There was a dissonant warble outside and hell burned dimly all around them and Maroon was going to vomit his own blood except Boss had him by the gullet, clamping it shut with one cold iron hand as he told him, hard and fast and full of tears, "I loved your mother! I loved her like you'll never know. And I'm a damn fool, but I still love you, too. I always did."

And as he spoke he changed, a strange luster possessing him, crawling up his legs and playing with his raiment, pink and threadbare blue and then fuzzy fur--his pupils became feral slits and his teeth beamed, white and sharp. "But I love Gaia more than anything. She was there for me first, and she'll be there for me last. And if you're going to make me choose between you and her, I'm sorry, but it's gonna be her. As long as she's here, so are my friends. Even when they die--even when I move on, they're with her. They live on in her memory, and I'll be damned if I'm going to let you destroy everything they've worked so hard to protect!"

Maroon shrank in his hold, now purple-pale and too terrified to even shut his eyes, and how he wished he had run away while he had the chance.

"What do you think, Alfy? Where do eidolons come from? Where are they born? In secret gardens in the sky? In the rotting graveyards of dead planets? In a man's dreams? In the stars?"

The metamorphosis didn't stop, nor did Boss's grip relent, even when there wasn't a Genome anymore; there was a were-monster wreathed in white feathers, an angelic sasquatch with a demon's girth, a towering beast, a silver dragon cast in white gold. It had a terrible, husky growl, stinking of something more pure than hate, nothing like Boss or Maroon or anything /human/, but the words it uttered were clearly and definitely /him/, through and through.

"The answer is all of them--a little truth in every one. I'm going to show you the secret of eternal life. Pay close attention."

It pulled Maroon off the ground, leveling his nose with a great, pearl-toothed snout, and the creature grinned--wild, high and crazy, always and forever the King of Thieves.

"I don't know how else to say this... but this is gonna hurt me a lot more than it hurts you."


It was misting when Luth came around, as if the gentle downpour could atone for so many scorched homes and lives. He was spread on his back on an elevated crosswalk, his weapon inches too far from his torpid reach. He was woozy and numb--the power was fading, his strength like wings of wax and his thoughts mired in the lukewarm afterbirth of a trance.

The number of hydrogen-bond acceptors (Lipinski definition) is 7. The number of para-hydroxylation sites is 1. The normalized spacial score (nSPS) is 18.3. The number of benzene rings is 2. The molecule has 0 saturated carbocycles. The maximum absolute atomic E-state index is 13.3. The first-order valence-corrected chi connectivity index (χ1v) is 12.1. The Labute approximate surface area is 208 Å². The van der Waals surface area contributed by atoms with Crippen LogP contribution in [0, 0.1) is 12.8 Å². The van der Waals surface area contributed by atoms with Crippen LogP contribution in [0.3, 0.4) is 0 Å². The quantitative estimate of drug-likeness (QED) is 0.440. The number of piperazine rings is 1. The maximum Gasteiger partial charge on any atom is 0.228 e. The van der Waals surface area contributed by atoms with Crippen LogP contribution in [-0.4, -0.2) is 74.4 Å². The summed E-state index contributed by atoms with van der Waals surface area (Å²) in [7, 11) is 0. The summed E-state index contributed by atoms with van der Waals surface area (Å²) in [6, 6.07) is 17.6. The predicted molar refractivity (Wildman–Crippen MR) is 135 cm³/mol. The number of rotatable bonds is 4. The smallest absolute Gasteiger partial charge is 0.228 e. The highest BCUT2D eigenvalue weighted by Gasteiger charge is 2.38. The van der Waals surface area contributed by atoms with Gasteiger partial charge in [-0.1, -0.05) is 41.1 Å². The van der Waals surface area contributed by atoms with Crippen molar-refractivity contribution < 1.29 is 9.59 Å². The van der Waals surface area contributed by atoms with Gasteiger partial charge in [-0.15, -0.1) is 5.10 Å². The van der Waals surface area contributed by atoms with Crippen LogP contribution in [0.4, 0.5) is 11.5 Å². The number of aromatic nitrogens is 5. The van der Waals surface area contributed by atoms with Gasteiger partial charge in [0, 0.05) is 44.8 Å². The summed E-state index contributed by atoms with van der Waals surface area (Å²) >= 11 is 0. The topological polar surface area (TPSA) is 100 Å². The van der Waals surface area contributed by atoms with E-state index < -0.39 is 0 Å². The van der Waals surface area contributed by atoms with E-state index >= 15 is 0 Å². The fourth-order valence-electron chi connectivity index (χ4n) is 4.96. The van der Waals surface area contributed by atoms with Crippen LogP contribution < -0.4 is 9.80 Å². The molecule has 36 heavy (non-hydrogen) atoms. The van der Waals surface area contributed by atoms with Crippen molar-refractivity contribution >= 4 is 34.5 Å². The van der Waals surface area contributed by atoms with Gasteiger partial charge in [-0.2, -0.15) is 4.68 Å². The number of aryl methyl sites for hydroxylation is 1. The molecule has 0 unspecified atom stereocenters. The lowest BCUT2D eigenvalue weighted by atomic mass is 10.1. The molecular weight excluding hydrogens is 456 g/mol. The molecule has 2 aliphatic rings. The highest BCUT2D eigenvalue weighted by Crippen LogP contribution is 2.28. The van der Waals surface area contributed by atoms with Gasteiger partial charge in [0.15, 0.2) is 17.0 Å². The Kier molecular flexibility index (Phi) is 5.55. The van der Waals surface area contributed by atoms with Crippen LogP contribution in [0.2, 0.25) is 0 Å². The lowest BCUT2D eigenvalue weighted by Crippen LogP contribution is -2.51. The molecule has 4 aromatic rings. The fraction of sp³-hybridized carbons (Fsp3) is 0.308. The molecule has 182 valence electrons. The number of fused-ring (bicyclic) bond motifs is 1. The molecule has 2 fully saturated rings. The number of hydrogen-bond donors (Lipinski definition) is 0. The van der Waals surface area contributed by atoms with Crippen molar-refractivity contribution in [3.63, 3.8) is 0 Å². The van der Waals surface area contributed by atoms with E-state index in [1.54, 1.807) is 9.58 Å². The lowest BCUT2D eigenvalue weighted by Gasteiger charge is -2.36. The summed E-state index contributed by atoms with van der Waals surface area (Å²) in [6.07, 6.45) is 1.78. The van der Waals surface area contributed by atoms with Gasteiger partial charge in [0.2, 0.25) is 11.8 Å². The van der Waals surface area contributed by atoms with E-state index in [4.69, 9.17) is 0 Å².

The world was turning monotone-bleary, the sirens down the street drowning in the grey noise between his ears, when Luth had another vision, perhaps: a great white dragon, landing gingerly nearby. Its pearly glow and beastly shape waned in his half-lidded stupor--he turned his head to the side and it was gone. Through the damp corners of his eyes he watched the flashing red-yellow lights congregating in the distance, relief flooding him as emergency teams finally found their bearings.

Luth grinned like a dope, not caring one bit if he was left on the street in the rain forever. Everything felt... fine.

Pattering feet approached, and a murky-blonde shadow fell across him. "Lu!" the shade spoke like Boss, and when Luth mustered a blink, there he was. The familiar Genome leaned over him, frizzled with dew and matted with blood, but otherwise intact. Distress was etched around his eyes. "Lu! Are you okay? Geez, you look like hell. I can't believe I sent you out there like that; I'm such a jackass. Lu! Holy shit, look at me, tell me you're okay."

Did he look that bad? Luth could've returned the sentiment, but he didn't know how to say it. "I saw her, sir..." It was so hard to speak, it felt like he was drowning.

Boss screwed up his brow, nonplussed. "What?"

"She was beautiful, just like you said..."

Luth could faintly discern Boss's efforts to prop him up. "Uh, Lu? I think you got knocked on the head there."

Maybe. He didn't mind. He didn't mind enough to mind. He liked the cool mist settling on his whiskers, the scent of quenching fires and the feel of Boss's warm arms around his back. He followed the draining euphoria into peaceful darkness, murmuring as his eyes closed, "It wasn't a grand dragon, but I think it'll do."

"Lu?" was the last thing he heard--a little thread of panic. "Lu!"